Tascha spent a term teaching English literacy to children in Cape Town. Back in the PNW, she not only misses the pizza but also the children and wonders if she made an impact on them.
I’ve been back in Portland from Cape Town, South Africa now for just over a month. This time has allowed me to reflect on my time there and remember it with fondness and just a touch of bittersweet. I’ll start with the fondness. My time in Cape Town was met with many people who were friendly, always willing to help you in any way they could – regardless of their available resources. I can’t even count the number of times I asked someone a question about directions on how to get someplace only to walk away from them ten to fifteen minutes later with much more of a story than anticipated. My American accent was a dead giveaway and people loved asking me questions about America or explaining the history of South Africa to me. I learned so much about the culture of the city and the pride that the people of Cape Town have in the history of South Africa. And I learned this not only from the museums I visited, but from the simply walking through the streets of Cape Town and talking to the people.
This brings me to the bittersweet.
In the ten weeks that I was in Cape Town, it took me a while to get used to my surroundings. It felt that right about the time that I was to leave, was when I was beginning to understand the “hows” and “whys” behind the way things are done there. And as excited as I was to be going home, I was very sad to be leaving Cape Town as well.
When I left for my internship in April, I had done all the research that was asked of me. I had watched videos of the culture of the city and had a general – very general idea of what to expect. However, nothing can prepare you for the onslaught of information that you will be hit with within just the first few days of being there. While it wasn’t so overly different that I felt out of place, it was just enough different that it almost felt as if I was in a parallel universe where things are the same but different. Sure, there’s pizza in South Africa, but it’s a pizza with shrimp and butleritos and hot peppers. I dare you to find that combination in the Pacific Northwest. And believe me I’ve tried because that pizza was delicious! I know this is a simple example, but it’s just one of the many.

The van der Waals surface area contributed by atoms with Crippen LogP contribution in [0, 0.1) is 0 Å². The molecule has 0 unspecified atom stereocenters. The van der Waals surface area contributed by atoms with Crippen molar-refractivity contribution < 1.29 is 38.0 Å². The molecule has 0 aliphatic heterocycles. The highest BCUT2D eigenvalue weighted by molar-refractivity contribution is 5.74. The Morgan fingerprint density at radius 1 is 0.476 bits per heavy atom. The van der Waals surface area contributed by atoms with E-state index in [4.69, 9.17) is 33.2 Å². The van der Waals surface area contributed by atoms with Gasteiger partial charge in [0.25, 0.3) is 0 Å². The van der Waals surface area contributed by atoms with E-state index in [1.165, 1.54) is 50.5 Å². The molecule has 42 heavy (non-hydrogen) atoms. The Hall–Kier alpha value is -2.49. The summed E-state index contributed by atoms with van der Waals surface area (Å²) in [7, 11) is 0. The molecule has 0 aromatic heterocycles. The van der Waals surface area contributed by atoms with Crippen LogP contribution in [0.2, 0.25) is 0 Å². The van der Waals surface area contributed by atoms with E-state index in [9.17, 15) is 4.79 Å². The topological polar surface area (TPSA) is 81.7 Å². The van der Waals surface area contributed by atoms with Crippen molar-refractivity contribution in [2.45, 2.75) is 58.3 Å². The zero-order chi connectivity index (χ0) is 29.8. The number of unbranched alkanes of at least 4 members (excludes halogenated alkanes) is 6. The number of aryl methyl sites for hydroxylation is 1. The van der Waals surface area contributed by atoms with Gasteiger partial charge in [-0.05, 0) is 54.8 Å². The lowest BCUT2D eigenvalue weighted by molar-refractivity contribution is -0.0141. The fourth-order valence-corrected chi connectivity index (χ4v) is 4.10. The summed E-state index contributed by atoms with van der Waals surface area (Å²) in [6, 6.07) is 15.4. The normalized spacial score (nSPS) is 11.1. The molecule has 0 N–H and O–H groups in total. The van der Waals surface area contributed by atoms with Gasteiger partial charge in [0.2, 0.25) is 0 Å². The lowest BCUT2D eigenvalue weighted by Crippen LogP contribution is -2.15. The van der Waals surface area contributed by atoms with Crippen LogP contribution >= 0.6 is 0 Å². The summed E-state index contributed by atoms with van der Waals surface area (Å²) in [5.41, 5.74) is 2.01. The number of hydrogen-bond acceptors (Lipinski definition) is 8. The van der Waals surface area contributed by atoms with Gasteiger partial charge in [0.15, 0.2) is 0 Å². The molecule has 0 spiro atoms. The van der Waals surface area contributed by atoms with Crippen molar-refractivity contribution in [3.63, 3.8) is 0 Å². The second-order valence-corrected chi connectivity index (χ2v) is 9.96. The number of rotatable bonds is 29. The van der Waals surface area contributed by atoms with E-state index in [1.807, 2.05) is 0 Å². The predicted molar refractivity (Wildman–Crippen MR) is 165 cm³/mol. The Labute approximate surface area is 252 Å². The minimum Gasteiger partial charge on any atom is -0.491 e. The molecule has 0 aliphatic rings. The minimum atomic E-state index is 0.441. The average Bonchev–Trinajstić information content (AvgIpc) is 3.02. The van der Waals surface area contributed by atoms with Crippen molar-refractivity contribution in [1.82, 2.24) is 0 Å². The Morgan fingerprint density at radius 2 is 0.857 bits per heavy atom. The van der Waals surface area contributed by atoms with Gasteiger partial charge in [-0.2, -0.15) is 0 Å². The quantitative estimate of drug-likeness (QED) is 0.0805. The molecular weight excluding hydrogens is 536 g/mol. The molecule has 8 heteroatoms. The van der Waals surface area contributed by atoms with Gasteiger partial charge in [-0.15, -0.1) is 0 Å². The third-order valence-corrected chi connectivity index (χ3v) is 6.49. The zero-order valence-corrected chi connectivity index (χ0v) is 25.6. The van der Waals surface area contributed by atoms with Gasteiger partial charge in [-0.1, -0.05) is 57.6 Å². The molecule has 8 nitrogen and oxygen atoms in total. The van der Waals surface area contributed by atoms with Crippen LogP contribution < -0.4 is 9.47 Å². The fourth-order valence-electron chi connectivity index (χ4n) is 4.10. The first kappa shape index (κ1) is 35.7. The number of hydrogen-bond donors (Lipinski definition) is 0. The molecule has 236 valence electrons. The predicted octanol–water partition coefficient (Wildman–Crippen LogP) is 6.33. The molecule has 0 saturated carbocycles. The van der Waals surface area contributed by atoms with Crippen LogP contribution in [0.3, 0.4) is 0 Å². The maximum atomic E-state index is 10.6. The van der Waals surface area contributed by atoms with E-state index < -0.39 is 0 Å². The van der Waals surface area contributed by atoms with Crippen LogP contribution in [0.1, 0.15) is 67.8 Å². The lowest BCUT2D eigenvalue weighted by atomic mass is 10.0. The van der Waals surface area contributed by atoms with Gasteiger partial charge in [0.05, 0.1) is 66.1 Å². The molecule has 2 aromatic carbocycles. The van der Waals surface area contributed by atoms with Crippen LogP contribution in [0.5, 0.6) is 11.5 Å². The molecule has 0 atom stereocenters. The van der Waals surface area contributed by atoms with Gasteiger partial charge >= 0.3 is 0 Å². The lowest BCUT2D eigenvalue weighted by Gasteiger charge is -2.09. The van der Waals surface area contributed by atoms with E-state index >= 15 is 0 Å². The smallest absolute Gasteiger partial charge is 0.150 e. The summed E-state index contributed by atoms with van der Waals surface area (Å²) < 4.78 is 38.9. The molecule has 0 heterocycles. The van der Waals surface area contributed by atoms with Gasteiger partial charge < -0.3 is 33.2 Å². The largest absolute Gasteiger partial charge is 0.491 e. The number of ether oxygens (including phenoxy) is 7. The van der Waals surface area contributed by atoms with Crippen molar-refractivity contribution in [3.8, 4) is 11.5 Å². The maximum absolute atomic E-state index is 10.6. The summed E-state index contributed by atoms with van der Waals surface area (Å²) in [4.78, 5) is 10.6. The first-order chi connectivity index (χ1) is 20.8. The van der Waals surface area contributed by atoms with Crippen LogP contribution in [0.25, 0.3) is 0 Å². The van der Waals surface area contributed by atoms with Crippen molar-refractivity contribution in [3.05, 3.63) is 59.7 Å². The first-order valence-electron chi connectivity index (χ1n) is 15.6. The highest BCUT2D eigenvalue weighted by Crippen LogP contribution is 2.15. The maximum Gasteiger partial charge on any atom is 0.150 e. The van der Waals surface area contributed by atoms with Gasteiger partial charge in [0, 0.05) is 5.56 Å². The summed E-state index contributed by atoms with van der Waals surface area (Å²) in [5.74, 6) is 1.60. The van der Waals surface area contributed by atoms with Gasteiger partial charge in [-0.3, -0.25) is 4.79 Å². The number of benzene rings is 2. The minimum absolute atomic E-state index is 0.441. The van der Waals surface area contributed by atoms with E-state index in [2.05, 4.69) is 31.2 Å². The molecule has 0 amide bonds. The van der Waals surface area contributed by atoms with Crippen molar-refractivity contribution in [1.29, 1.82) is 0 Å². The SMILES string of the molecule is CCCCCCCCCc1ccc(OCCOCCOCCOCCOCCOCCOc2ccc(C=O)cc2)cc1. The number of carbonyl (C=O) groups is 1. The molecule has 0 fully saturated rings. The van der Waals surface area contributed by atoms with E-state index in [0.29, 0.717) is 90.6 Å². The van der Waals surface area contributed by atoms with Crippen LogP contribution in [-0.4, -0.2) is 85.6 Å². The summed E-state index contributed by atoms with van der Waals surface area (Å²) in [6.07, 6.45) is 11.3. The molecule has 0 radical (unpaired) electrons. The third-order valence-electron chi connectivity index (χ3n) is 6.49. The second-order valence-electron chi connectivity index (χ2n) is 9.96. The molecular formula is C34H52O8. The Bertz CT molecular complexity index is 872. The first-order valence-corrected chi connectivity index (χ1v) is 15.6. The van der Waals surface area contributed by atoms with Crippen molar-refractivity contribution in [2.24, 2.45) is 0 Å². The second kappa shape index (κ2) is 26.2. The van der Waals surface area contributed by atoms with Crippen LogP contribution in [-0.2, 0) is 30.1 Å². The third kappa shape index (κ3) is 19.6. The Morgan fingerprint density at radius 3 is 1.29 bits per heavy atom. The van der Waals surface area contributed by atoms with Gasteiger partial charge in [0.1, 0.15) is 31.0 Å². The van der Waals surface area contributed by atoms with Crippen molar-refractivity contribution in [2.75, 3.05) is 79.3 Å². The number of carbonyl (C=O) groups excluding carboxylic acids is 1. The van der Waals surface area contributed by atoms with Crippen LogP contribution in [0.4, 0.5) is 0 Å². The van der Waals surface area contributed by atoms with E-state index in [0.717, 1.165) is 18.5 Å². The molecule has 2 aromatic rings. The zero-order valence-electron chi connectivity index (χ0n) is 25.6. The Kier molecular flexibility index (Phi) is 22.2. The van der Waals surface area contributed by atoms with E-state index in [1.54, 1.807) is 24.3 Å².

When I left for Cape Town I knew that I was going to be working with kids, but I originally thought they would be older children. I surprised myself by taking the assignment to work with children ages 6 – 10. And I must say that it was amazing! I worked with the Amy Biehl Foundation. The Amy Biehl Foundation has afterschool programs in five of the townships in Cape Town and I worked in the Mimosa School in the township of Bongolethu. English is a second and sometimes third language of many of the children there and I helped teach English literacy. This was one of the absolute best experiences in my life to date. I would like to think I made a difference in the lives of the children, but I can’t say with certainty what affect I had on them. But what I can say is that they had just as much if not more of an effect on me as well. The children were so inquisitive about so many different things that it was an absolute joy to go to work every day. And they were always ready with hugs when I got there.
I come back from this experience a changed person. And I knew that I would. Prior to leaving, I just couldn’t imagine in all the different ways that these changes would take shape. I am so appreciative of this experience and am looking forward to more travel in my future and perhaps back to see the children at Mimosa in Bongolethu.